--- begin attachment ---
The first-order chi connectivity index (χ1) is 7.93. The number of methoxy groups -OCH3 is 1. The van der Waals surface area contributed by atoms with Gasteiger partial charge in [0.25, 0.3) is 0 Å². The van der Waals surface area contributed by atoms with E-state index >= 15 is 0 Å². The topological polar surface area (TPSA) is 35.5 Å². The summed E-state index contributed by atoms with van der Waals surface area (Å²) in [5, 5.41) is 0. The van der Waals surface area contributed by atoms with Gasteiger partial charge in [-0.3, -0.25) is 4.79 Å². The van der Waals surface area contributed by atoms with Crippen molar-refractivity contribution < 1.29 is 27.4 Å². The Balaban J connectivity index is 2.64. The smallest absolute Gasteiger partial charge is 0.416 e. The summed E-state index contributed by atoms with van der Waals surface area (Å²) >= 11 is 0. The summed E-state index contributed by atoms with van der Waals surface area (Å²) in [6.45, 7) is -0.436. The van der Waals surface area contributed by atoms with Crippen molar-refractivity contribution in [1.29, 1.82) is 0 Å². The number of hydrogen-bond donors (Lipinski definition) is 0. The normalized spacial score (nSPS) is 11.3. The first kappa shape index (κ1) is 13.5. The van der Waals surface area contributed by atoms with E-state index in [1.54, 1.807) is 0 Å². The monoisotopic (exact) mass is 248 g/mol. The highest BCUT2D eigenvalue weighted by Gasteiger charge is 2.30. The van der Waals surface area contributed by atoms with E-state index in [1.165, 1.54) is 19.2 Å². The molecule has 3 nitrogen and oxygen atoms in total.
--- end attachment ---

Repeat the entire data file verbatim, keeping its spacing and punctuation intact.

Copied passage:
The first-order chi connectivity index (χ1) is 7.93. The number of methoxy groups -OCH3 is 1. The van der Waals surface area contributed by atoms with Gasteiger partial charge in [0.25, 0.3) is 0 Å². The van der Waals surface area contributed by atoms with E-state index >= 15 is 0 Å². The topological polar surface area (TPSA) is 35.5 Å². The summed E-state index contributed by atoms with van der Waals surface area (Å²) in [5, 5.41) is 0. The van der Waals surface area contributed by atoms with Gasteiger partial charge in [-0.3, -0.25) is 4.79 Å². The van der Waals surface area contributed by atoms with Crippen molar-refractivity contribution < 1.29 is 27.4 Å². The Balaban J connectivity index is 2.64. The smallest absolute Gasteiger partial charge is 0.416 e. The summed E-state index contributed by atoms with van der Waals surface area (Å²) >= 11 is 0. The summed E-state index contributed by atoms with van der Waals surface area (Å²) in [6.45, 7) is -0.436. The van der Waals surface area contributed by atoms with Crippen molar-refractivity contribution in [1.29, 1.82) is 0 Å². The number of hydrogen-bond donors (Lipinski definition) is 0. The normalized spacial score (nSPS) is 11.3. The first kappa shape index (κ1) is 13.5. The van der Waals surface area contributed by atoms with E-state index in [1.54, 1.807) is 0 Å². The monoisotopic (exact) mass is 248 g/mol. The highest BCUT2D eigenvalue weighted by Gasteiger charge is 2.30. The van der Waals surface area contributed by atoms with E-state index in [1.165, 1.54) is 19.2 Å². The molecule has 3 nitrogen and oxygen atoms in total.